South Andean deer
It is highly targeted by hunters for its meat for human and dog consumption. Other contributing factors to population decline include competition for food with the introduced red deer (Cervus elaphus) and domestic animals as well as loss of native habitat range due to fire and erosion.
The South Andean Deer is Chile’s National Animal and can be found on the country’s coat of arms. It belongs to the Hippocamelus genus and can be known for its five other names, the most popular of which is Southern Guemal.
This hoofed ruminant mammal is well-adapted to the rough terrain of the mountains of Chile and Argentina. While male adults prefer to forage on per-glacial grassland environments, females are usually found on steep cliffs or bluffs.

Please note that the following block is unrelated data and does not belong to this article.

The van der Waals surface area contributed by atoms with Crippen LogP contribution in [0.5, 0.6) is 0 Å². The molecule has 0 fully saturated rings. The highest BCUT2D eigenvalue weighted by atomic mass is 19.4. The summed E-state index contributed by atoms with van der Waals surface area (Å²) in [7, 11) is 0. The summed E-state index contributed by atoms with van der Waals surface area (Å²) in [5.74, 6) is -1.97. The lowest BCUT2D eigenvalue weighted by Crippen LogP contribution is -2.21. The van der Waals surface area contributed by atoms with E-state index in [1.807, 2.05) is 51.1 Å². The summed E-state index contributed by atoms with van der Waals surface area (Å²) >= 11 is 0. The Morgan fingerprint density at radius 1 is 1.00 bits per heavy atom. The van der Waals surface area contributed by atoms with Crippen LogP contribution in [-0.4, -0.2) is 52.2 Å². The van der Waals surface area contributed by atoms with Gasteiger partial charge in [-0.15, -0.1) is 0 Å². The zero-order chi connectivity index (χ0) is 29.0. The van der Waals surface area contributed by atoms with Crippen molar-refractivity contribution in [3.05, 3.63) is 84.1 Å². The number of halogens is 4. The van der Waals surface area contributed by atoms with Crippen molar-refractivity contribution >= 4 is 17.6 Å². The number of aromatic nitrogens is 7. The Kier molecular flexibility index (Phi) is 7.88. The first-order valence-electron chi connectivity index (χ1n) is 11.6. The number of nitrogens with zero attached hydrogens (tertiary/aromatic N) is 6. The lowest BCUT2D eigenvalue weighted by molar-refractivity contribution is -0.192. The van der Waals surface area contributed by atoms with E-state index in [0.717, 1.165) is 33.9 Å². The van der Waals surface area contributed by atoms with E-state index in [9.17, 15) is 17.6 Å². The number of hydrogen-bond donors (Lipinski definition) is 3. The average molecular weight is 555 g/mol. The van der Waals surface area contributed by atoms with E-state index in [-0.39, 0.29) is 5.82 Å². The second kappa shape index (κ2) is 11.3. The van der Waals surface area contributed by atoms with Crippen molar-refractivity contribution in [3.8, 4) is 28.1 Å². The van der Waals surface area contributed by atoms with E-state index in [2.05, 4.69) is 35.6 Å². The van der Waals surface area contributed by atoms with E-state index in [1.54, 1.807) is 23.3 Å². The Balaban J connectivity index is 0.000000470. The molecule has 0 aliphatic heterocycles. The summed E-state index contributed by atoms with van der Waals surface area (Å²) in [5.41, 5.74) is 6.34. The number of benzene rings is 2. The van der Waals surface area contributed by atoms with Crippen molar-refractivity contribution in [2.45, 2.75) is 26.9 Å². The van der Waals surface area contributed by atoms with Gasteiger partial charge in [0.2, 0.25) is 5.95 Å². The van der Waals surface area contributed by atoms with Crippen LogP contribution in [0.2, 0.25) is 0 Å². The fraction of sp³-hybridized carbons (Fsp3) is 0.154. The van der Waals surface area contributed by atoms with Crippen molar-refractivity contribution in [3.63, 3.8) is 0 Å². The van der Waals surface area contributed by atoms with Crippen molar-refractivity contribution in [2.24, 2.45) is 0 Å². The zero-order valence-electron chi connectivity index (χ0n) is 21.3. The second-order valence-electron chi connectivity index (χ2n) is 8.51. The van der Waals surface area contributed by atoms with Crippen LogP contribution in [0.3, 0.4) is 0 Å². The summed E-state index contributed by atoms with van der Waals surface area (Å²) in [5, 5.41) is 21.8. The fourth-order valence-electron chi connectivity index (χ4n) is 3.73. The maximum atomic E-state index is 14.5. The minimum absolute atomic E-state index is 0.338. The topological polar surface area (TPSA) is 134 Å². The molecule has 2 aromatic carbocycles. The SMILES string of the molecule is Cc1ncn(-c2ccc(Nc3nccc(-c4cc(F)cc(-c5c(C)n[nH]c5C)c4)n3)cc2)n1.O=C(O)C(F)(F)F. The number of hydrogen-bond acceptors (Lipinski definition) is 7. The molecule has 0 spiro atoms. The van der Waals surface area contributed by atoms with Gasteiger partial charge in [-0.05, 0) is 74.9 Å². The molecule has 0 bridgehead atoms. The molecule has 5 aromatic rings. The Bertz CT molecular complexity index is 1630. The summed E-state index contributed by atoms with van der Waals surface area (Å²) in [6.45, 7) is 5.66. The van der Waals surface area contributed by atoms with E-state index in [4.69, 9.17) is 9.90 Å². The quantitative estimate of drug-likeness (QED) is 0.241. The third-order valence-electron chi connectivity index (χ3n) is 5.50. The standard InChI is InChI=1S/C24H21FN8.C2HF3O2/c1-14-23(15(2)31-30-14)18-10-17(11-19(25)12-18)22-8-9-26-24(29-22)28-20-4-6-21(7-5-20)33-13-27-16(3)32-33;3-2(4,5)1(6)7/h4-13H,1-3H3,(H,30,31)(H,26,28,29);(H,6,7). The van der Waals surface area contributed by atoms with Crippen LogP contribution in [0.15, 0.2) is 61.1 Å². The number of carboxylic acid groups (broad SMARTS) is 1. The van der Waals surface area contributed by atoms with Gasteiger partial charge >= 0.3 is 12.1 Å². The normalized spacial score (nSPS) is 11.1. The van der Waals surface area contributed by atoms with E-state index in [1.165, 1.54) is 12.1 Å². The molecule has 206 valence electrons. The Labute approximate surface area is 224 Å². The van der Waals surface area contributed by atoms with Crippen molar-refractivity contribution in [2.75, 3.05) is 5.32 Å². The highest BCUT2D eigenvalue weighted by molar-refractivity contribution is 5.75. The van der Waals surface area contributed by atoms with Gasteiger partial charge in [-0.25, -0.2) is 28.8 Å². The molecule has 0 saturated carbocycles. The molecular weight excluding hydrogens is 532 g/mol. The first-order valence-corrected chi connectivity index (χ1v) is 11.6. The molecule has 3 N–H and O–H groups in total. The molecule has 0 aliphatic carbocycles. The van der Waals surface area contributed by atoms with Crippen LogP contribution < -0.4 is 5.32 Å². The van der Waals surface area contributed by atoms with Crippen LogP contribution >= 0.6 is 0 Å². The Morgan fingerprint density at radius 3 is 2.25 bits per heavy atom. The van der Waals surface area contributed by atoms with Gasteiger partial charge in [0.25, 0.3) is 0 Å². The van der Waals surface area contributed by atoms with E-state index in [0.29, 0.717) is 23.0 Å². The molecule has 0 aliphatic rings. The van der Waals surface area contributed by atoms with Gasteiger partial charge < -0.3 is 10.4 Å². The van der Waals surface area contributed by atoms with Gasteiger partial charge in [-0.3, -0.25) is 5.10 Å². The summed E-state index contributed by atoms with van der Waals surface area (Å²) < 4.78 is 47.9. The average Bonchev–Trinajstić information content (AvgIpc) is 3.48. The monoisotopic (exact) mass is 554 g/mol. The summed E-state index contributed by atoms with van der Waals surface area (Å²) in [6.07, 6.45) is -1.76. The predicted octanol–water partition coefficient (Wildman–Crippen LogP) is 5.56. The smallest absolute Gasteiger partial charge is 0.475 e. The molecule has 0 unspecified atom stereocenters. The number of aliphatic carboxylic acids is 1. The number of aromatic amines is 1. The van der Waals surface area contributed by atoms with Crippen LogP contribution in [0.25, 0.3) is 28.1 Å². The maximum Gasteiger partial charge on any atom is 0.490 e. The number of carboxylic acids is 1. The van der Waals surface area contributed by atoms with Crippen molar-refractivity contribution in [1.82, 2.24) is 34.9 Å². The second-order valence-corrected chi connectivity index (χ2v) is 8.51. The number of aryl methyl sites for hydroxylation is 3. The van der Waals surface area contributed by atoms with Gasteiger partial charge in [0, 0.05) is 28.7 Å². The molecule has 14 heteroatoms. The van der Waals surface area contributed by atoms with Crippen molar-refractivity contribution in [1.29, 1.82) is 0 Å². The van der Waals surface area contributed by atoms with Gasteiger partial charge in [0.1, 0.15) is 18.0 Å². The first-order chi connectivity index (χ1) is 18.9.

A very shy and secretive deer species that loves to eat Gunnera plant, it exhibits sexual dimorphism. Bucks are 90 kg and 90 cm in weight and height, respectively, while does are 10 kg lighter and 10 cm shorter. All adults can be identified by its dark brown coat, white hued throat, and donkey-like ears. However, only bucks have antlers and a black-hued, almost heart-shaped stripe across its face.